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This past week a 13 year old girl, Hallel Yaffa Ariel, was stabbed to death whilst she slept, by an Arab terrorist who managed to break into her home.

This tragic event will be briefly mentioned in the world news and some people will post an article or make a comment on their facebook profile.

The question is, when we hear about and see pictures of Hallel and her funeral and other such tragedies, how will we choose to respond?

One option is to feel uncomfortable for a second and then, because there are many other things going on in the world and in our life, to move on and to see what else is happening in the world news or on our facebook wall.

I want to suggest a slightly modified response…

One of the beautiful virtues that the Jewish people possess can be seen in times of war. Secular, Ultra-orthodox, Zionist, Sefardi, Chassidish, Ashkenazi… put their differences aside and rally to help each other in any way they can at such times. Whether it’s sending food, warm clothes, toiletries, notes of support and thanks to Israeli soldiers – sharing homes with families who have lost their own homes – putting extra time and effort into praying and providing spiritual merits for those who are in the line of fire… We do it!

But all of this hinges on one thing…

And that one thing is our ability to EMPATHISE.   

In other words, this beautiful virtue that we, the Jewish people, rally to each other’s aid when times are hard, hinges on the fact that deep down we care about each other…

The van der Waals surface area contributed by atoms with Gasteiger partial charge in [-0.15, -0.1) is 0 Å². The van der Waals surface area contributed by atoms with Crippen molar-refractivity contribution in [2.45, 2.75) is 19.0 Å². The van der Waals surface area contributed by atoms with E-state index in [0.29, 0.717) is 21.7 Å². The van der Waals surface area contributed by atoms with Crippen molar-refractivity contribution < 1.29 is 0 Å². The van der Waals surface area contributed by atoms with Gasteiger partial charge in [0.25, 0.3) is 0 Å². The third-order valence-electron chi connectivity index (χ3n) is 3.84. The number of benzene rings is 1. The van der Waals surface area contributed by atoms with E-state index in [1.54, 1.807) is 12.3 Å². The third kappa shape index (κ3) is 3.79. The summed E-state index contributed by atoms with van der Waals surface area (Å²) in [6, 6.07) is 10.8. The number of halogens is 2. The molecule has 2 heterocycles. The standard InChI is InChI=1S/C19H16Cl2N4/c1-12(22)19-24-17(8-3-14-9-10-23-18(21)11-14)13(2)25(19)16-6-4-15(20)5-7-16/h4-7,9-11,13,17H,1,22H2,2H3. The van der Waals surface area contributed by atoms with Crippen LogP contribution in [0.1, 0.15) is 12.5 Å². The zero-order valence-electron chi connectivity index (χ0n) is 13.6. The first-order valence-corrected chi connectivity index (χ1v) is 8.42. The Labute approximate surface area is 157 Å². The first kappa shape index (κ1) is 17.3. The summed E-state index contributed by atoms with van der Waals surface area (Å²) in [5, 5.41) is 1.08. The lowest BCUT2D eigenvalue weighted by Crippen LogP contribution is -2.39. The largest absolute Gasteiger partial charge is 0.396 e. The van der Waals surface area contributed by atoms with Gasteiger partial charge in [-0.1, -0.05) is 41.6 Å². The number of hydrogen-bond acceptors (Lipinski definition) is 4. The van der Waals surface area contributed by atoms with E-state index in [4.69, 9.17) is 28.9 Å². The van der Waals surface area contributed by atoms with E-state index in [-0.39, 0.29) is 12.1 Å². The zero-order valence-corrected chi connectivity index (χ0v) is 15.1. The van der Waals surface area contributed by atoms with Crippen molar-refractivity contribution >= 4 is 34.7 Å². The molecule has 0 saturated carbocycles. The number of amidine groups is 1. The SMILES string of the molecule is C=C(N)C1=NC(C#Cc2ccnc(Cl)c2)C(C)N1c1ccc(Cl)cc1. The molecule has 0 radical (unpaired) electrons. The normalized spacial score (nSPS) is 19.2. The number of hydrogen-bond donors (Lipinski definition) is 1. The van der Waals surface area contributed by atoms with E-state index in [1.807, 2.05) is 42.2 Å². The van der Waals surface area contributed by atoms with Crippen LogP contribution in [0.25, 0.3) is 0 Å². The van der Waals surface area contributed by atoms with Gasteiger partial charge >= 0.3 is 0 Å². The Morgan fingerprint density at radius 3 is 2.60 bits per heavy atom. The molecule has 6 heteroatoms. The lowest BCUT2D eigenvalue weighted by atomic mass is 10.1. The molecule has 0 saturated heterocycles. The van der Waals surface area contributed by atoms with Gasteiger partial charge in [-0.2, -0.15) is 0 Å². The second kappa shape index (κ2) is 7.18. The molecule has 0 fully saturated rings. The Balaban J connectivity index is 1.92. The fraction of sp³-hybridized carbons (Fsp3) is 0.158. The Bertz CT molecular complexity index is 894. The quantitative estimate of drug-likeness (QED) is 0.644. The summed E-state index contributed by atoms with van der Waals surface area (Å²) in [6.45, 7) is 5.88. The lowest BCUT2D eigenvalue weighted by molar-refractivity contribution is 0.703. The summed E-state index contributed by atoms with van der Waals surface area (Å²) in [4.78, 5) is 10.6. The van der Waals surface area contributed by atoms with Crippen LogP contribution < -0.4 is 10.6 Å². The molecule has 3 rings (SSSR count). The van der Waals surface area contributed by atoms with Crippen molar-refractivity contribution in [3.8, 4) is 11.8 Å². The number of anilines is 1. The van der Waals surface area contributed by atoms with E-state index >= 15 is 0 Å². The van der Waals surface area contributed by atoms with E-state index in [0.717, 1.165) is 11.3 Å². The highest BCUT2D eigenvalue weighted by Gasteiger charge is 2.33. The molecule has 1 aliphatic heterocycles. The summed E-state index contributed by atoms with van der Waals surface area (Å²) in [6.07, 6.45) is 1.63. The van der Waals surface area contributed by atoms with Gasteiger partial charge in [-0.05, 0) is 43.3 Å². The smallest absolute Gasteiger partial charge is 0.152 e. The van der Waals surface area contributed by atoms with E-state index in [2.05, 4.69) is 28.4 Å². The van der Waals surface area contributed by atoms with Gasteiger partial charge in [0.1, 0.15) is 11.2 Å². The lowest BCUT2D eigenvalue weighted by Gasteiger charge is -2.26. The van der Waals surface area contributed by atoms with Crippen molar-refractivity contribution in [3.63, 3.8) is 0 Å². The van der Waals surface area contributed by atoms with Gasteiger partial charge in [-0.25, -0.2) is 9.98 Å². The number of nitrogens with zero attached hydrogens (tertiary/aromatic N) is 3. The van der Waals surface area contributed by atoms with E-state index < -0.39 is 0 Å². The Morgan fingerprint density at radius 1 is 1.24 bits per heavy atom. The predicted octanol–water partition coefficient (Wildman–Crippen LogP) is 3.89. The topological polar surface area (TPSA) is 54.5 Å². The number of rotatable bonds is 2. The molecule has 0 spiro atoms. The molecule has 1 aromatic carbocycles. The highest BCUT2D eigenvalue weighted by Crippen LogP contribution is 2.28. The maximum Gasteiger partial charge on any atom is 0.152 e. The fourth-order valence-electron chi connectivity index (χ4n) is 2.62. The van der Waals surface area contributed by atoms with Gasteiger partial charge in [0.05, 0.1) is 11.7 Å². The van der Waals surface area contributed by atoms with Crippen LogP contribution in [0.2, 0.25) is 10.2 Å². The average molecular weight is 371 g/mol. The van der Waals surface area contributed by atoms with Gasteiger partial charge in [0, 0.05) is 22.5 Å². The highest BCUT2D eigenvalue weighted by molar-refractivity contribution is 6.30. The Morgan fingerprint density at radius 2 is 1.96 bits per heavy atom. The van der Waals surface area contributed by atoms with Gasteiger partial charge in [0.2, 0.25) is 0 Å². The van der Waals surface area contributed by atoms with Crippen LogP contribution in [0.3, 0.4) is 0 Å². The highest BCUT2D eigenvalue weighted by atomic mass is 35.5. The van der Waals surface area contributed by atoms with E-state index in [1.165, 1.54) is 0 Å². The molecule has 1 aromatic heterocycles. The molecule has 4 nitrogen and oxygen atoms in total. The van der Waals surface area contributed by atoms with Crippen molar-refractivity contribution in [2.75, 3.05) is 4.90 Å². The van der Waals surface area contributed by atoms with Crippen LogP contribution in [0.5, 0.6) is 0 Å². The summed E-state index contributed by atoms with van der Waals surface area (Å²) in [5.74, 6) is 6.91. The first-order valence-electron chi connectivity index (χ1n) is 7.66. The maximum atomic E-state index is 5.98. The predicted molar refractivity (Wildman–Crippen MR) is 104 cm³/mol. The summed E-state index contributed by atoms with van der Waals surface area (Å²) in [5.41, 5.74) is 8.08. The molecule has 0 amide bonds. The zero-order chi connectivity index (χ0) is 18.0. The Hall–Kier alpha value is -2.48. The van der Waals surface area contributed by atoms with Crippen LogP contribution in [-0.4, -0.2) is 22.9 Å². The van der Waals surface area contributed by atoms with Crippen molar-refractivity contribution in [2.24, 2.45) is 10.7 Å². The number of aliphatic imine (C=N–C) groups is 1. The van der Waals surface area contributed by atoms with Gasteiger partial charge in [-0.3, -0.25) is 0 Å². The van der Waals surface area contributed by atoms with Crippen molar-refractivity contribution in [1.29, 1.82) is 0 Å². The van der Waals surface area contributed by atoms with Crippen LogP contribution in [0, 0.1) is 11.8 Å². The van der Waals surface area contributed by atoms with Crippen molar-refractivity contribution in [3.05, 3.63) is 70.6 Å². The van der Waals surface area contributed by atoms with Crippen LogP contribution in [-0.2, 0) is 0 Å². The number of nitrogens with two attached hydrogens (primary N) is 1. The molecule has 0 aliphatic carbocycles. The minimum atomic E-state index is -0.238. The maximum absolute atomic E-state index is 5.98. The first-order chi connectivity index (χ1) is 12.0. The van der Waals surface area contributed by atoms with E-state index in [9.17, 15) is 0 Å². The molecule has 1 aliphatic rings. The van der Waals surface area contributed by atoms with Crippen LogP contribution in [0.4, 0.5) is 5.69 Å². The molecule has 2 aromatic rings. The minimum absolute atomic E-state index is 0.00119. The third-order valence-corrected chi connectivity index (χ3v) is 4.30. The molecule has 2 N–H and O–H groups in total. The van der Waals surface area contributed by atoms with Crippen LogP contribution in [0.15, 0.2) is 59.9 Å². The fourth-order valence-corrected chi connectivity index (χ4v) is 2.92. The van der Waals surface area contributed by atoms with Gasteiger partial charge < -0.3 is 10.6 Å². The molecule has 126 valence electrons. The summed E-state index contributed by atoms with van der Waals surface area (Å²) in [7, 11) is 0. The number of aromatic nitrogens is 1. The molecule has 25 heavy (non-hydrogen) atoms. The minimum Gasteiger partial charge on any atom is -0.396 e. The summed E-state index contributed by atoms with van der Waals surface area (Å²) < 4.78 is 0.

But this beautiful trait can weaken and become numb within us…

Sadly tragedies are happening more and more frequently and there is a danger, because of this, that we can become numb as we hear about them day after day. The truth is that it is human nature to become numb! But it shouldn’t be that such outcries can happen to our brothers and sisters and we give in to human nature and stop feeling their pain… that we become nonchalant… that such atrocities end up bothering us less than if we would get a scratch on our car!

When we are watching or hearing or reading the news that a Jew has been injured or killed, chas v’Shalom, we have 2 options:

We can feel uncomfortable for a moment, and then move on with our lives.

Or… Even if we feel that we can do nothing for the family, there is one thing that we can do and that it is important to do…

Before moving on with our day, it is important to stop and give even 60 seconds of our time to try and feel the tragedy of the loss and the pain of the family. 

Let’s hope and pray that there are no more tragedies… But if there are, chas v’Shalom, lets try and pause for a minute… and if we have a picture of the deceased and their family, let’s look at their faces and try to think about and feel their loss and their pain.

Even if we don’t want to express our pain through prayer or some other action, our heritage teaches that feeling another person’s pain helps them, even if they don’t know who we are… (Why and how this works we can look into another time)… It is crucial that we as individuals and as a nation don’t let ourselves become numb and lose the one trait which binds us together.

Just sharing my thoughts…

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